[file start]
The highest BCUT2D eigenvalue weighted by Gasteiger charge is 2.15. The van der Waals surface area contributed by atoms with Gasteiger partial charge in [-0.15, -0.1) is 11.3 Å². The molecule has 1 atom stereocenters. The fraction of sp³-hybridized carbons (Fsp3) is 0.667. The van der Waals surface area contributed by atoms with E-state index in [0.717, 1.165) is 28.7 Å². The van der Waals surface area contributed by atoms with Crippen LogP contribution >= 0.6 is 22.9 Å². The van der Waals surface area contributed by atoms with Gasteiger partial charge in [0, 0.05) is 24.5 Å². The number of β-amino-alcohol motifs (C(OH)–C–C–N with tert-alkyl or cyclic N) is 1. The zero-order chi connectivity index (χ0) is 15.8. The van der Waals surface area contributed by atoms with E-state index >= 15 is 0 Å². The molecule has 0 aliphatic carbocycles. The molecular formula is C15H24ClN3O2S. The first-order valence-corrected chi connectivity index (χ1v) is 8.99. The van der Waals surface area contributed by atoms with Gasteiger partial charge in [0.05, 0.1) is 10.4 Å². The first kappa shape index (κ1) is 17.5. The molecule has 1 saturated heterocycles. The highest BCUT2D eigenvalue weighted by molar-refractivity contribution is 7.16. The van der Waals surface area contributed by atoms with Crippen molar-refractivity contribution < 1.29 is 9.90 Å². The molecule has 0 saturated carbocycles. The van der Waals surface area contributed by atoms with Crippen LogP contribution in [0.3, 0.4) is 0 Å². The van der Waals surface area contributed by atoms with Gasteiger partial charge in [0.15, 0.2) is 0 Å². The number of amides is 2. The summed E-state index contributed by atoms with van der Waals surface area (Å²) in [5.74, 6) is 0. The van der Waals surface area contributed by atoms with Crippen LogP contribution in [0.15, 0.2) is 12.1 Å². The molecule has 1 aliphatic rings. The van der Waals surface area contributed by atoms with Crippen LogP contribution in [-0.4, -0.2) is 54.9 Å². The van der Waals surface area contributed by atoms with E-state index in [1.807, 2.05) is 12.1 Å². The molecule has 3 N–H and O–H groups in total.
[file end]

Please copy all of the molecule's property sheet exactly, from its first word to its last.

The highest BCUT2D eigenvalue weighted by Gasteiger charge is 2.15. The van der Waals surface area contributed by atoms with Gasteiger partial charge in [-0.15, -0.1) is 11.3 Å². The molecule has 1 atom stereocenters. The fraction of sp³-hybridized carbons (Fsp3) is 0.667. The van der Waals surface area contributed by atoms with E-state index in [0.717, 1.165) is 28.7 Å². The van der Waals surface area contributed by atoms with Crippen LogP contribution >= 0.6 is 22.9 Å². The van der Waals surface area contributed by atoms with Gasteiger partial charge in [0, 0.05) is 24.5 Å². The number of β-amino-alcohol motifs (C(OH)–C–C–N with tert-alkyl or cyclic N) is 1. The zero-order chi connectivity index (χ0) is 15.8. The van der Waals surface area contributed by atoms with E-state index >= 15 is 0 Å². The molecule has 0 aliphatic carbocycles. The molecular formula is C15H24ClN3O2S. The first-order valence-corrected chi connectivity index (χ1v) is 8.99. The van der Waals surface area contributed by atoms with Gasteiger partial charge in [0.05, 0.1) is 10.4 Å². The first kappa shape index (κ1) is 17.5. The molecule has 1 saturated heterocycles. The highest BCUT2D eigenvalue weighted by molar-refractivity contribution is 7.16. The van der Waals surface area contributed by atoms with Crippen molar-refractivity contribution < 1.29 is 9.90 Å². The molecule has 0 saturated carbocycles. The van der Waals surface area contributed by atoms with Crippen LogP contribution in [0.3, 0.4) is 0 Å². The van der Waals surface area contributed by atoms with Gasteiger partial charge in [0.15, 0.2) is 0 Å². The number of amides is 2. The summed E-state index contributed by atoms with van der Waals surface area (Å²) in [5.74, 6) is 0. The van der Waals surface area contributed by atoms with Crippen LogP contribution in [0.15, 0.2) is 12.1 Å². The molecule has 1 aliphatic rings. The van der Waals surface area contributed by atoms with Crippen LogP contribution in [-0.4, -0.2) is 54.9 Å². The van der Waals surface area contributed by atoms with E-state index in [1.807, 2.05) is 12.1 Å². The molecule has 3 N–H and O–H groups in total.